Chrome has been the go-to brand for the urban commuter since essentially the brand’s inception. They’ve expanded their offerings over the years into clothing, some urban-oriented technical wear and now they even offer shoes. Everything I saw from them at the show seemed really solid, but the items that most impressed me were their new series of camera bags. The open bag on display here will carry a couple of camera bodies as well as lenses and has a pocket (note where the hand is slipping into the bag) that will fit a 15″ laptop. There are waterproof pockets for your SD cards and given that it zips open like butterfly wings, everything within the bag is easily accessible. I don’t really want to carry that much camera gear while riding a bike (I mean, I seriously don’t want that much camera gear on my body, ever, but if it was, I wouldn’t want to have to ride a bicycle at the same time) but I concede that there are times when nothing else would be as practical. In those instances, this bag looks as well-thought-out as any I’ve ever seen.
A Personal Note
For each of the last 20 years I’ve gone to Interbike with the stated intention of seeing the latest and greatest the bike industry has to offer. When I went to my first show, in Atlantic City back in 1992, it really was just to see the bike stuff. I was eager to see all the stuff the shop I worked for wasn’t carrying. Every time I could get someone to acknowledge me and walk me through their products it was a kind of victory. Heck, back then, I really didn’t even know what questions to ask.
At a certain point in my education I began to understand how to ask the right questions, questions that showed I not only was interested in the product at hand, but understood the challenge of creating a competitive product within that category, which would lead to questions like, “Why did you decide to go with the full zip rather than the 3/4 invisible zip?” It was an opening for someone to talk about who they were as a company.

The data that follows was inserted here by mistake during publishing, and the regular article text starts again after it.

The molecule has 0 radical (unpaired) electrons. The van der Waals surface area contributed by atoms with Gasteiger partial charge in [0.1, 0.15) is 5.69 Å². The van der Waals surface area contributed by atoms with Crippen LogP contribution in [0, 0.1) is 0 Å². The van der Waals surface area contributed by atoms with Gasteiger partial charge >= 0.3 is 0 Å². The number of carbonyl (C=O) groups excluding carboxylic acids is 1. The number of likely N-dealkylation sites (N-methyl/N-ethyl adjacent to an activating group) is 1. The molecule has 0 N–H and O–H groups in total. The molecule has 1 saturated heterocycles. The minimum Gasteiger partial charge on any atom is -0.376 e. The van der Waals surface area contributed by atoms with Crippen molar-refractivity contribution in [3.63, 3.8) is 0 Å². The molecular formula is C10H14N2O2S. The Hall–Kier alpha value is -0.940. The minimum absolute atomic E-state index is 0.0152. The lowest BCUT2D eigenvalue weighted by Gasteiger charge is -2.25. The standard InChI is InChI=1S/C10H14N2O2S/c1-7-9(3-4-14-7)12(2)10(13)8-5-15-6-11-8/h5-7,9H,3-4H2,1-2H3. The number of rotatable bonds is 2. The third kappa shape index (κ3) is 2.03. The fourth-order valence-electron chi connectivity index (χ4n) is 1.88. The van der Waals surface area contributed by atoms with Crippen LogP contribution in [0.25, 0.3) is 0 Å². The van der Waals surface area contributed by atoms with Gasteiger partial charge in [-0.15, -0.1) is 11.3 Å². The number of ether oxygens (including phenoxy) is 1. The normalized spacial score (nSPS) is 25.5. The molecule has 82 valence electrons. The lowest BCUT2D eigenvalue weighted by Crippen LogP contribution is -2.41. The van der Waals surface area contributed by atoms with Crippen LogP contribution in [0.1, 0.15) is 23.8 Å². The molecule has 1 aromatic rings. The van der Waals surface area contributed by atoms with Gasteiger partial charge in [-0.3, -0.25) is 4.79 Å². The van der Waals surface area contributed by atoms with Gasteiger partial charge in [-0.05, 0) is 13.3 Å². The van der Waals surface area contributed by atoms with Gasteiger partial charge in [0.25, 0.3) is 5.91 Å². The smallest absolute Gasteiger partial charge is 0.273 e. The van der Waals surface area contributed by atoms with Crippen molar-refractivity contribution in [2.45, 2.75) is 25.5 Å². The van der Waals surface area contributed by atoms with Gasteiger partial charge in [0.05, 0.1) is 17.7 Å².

It took a while but there came a point when I realized that no matter how many of those questions I asked, I really hadn’t built a relationship with any of the staff at those companies. It wasn’t until we allowed the conversation to veer off-topic, into the riding we did, the traveling that’s not for work, where we live or family and heritage. These days, those are the conversations I live for. That’s where the magic happens, where you can really have a laugh. Robot and I spent some time in the Gita booth talking with creative director Jenny Tuttle. Gita is based in Charlotte, North Carolina, which gave us a chance to talk about the South and Southern Vernacular, in particular the obvious difference between saying “y’all” and “all y’all.” And we may have even bonded over the insane usefulness of a statement like, “All y’all are full of shit.” I didn’t know Jenny before that day, but I walked out of their booth convinced she’s my kinda peeps.
When I was young, I used to think that talking family was kind of a copout, like you had run out of more important stuff to talk about. Some years passed between when I understood what talking family meant and when my son was born and with the advent of Facebook, there was a lot of talk of kids at the show. Crazy what kind of fun that is. That said, the most memorable and even most visceral conversation I had at the show was with a group of guys in the Enve booth where the talk of the number of kids inevitably turned to talk of controlling the number of kids. Yes, the big V. And I don’t mean victory. One among us had done it and I can assure you no talk at the show caused anyone to to squirm more or laugh harder than I did that morning.